Sat, Jun 09, 2018 - Page 9 News List

Asia sees China and US as threats to rules-based order

Faith in US Secretary of Defense James Mattis’ reassurances is increasingly not enough in the face of trade tariffs

By Marc Champion  /  Bloomberg

However, that is not yet producing the unity required to isolate China and force it into the kind of recalculation that Mattis foresaw.

The country that has lately shifted its China policy most, Australia, has been frozen out by China, rather than the other way around. Australian Minister for Trade and Investment Steven Ciobo recently became the first Cabinet minister to visit China this year amid a freeze on invitations from Beijing. He went to attend a soccer match and his request to meet with officials was rejected.

“ASEAN is roadkill,” Boutilier said of the 10-nation group.

He pointed to the Philippines, where Philippine President Rodrigo Duterte has distanced his government from the US and made accommodations with China. Duterte and others have noted that the chances of the US actually coming to the aid of the Philippines or others militarily over disputed land features in the South China Sea are remote.

Meanwhile, China has taken steps to set aside security disputes with some neighbors, including India, Japan and South Korea. Its diplomats have been touring European capitals promising greater markets access.

A possible route to providing new substance to the US strategy is a grouping of four significant Asia-Pacific military powers — the US, Australia, India and Japan — that struggled on launch in 2007 because Australia’s then-government withdrew to avoid provoking China. The Quad, as it is known, was revived last year as Australia hardened its approach.

Yet neither Mattis nor Indian Prime Minister Narendra Modi, who became the first Indian leader to attend a Shangri-La conference, mentioned the Quad in their speeches, suggesting they are wary about fueling Chinese suspicions that the US and its allies are seeking to contain Beijing.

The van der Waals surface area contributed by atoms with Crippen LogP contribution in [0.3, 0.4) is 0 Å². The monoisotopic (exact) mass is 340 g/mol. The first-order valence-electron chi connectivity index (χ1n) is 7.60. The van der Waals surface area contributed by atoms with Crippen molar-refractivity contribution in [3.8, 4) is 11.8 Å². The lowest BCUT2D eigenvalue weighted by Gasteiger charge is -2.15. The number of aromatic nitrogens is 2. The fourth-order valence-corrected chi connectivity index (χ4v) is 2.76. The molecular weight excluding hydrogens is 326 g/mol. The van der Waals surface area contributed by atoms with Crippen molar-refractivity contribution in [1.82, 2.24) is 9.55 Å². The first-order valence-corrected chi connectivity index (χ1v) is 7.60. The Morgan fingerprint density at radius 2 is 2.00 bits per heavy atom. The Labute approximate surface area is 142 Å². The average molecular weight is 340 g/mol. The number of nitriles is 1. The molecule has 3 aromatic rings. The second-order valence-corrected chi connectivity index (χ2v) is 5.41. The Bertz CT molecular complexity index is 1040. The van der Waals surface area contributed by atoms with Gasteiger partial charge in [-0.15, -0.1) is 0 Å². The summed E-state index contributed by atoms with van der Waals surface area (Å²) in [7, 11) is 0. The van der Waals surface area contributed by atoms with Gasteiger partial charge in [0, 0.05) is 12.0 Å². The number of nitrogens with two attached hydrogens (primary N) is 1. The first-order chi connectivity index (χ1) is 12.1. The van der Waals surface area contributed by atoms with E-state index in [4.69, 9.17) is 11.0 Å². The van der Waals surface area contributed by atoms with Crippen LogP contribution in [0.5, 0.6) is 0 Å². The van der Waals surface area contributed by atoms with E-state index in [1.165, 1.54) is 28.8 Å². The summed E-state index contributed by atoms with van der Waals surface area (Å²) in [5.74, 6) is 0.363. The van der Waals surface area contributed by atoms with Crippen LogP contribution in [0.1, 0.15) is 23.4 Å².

China denies violating freedom of navigation and has said that its Belt and Road Initiative provides win-win solutions for developing countries.

The US might have few better options available in the face of China’s size and economic growth. However, the fundamental flaw in US policy is money, said former minister of national defense Andrew Yang (楊念祖), who heads the Chinese Council of Advanced Policy Studies in Taipei.

On the one hand, Washington is demanding that allies spend more on their own defense and pay higher trade tariffs, while at the same time, the US is asking them to beware of Chinese largess and risk alienating their largest trade partner, Yang said.

“Those things are very hard to reconcile,” he said.

If the US were willing to compete with China in offering large infrastructure investments or buy up debts that countries like the Maldives owe to China, the policy would be more coherent, he said.

Yet that would counter the whole bent of the administration’s foreign and trade policies, which are predicated on the idea that other countries must stop taking advantage of US generosity.

A bill now before Congress, the Asia Reassurance Initiative Act, seeks to provide the missing financial link to Mattis’ strategy. It would authorize US$1.5 billion annually to “enhance US presence in the Indo-Pacific” and encourage the negotiation of bilateral and multilateral trade pacts.

Yet Trump shows little interest in negotiating new multilateral trade deals, while the sums on offer under the bill pale next to Chinese investments.

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